Sunday, November 27, 2011
Many of you know Maggie,
the author of the delightful blog
Maggie and her husband live in the beautiful countryside of Normandy, France, in a charming 16th and 18th century Prespbytery that they lovingly restored 15 years ago. We have been friends through the years, having first met in 2000 while attending an Annual Meeting of Quimper Club International. This past October "the chef" and I had the pleasure of experiencing Normandy Life in real time.
Each morning we woke to the most
incredible views just outside our windows.
In the quiet hours of early morning,
the fog gently rose, and the rosy pink sky
ushered in the sunshine of a new day.
All about us were pastures of fresh green grass and herds of gentle Normandy cows grazing about. Every view offered a photo perfect scene that one might find in the quintessential landscape of a pastoral setting.
Normandy cows, prized for both their
protein rich milk and quality beef,
are characteristically brown and white.
Not far down the lane is a Romanesque style church built on the site of an old chapel. The fishbone pattern, still visible in the choir and the nave, shows that it was built in the 11th century. The churchyard with its ancient tombstones and grave markers is often the subject of Maggie's magnificent images for Shadow Shot Sunday @ Hey Harriets.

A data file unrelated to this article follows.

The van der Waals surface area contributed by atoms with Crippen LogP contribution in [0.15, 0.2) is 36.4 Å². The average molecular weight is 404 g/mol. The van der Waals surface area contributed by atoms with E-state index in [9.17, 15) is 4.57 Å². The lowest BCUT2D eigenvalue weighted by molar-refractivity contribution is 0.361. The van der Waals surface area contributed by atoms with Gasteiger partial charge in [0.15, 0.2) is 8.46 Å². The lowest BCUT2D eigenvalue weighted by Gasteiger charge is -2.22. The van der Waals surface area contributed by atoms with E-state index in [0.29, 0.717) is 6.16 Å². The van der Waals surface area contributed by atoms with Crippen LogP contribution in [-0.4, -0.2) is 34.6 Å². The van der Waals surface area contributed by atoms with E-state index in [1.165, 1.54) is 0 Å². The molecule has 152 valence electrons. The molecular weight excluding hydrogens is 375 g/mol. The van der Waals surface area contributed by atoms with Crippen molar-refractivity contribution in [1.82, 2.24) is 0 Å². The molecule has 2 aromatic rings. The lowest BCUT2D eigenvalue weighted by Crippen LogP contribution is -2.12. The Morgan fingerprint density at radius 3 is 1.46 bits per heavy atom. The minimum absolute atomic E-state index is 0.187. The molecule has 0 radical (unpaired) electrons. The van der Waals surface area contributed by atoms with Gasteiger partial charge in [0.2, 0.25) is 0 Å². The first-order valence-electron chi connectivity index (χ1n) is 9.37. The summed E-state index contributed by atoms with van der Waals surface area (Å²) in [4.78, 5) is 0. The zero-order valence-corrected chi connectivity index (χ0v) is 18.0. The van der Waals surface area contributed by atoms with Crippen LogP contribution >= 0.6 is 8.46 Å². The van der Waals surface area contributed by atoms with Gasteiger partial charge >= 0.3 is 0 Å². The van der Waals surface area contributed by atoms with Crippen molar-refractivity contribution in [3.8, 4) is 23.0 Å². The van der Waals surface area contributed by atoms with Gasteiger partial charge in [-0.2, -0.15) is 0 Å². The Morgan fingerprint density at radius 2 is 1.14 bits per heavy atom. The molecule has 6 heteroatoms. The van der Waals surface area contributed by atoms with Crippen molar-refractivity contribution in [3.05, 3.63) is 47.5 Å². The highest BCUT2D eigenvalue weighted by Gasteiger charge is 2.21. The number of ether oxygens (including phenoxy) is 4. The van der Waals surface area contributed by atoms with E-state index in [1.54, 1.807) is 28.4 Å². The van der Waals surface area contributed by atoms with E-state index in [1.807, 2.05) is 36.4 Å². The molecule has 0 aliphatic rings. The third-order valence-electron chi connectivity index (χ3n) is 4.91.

More delights are found wandering
the beautiful lawns and gardens.
A perfect sunny spot for two friends to sit and chat.
Inside one is inspired by the awe of living
in such a beautiful, historic treasure.
There are wonderful pieces of Quimper.
Special touches of French symbols and . . .
Sweet Mr. Ben
Along with the frisky M'selle Fleur.
Every morning there was fresh
French bread, croissants, and pain au chocolat.
Always served on Emma Bridgewater's
pottery from the classic Black Toast Collection.
This dishaholic was totally smitten!
One morning Maggie and I drove to nearby Bayeux
To visit the famous Bayeux Tapestry
and walk through the magnificent
that was consecrated in 1077.
We enjoyed a delicious lunch of a Normandy crepe
filled with fresh greens - a perfect ladies lunch.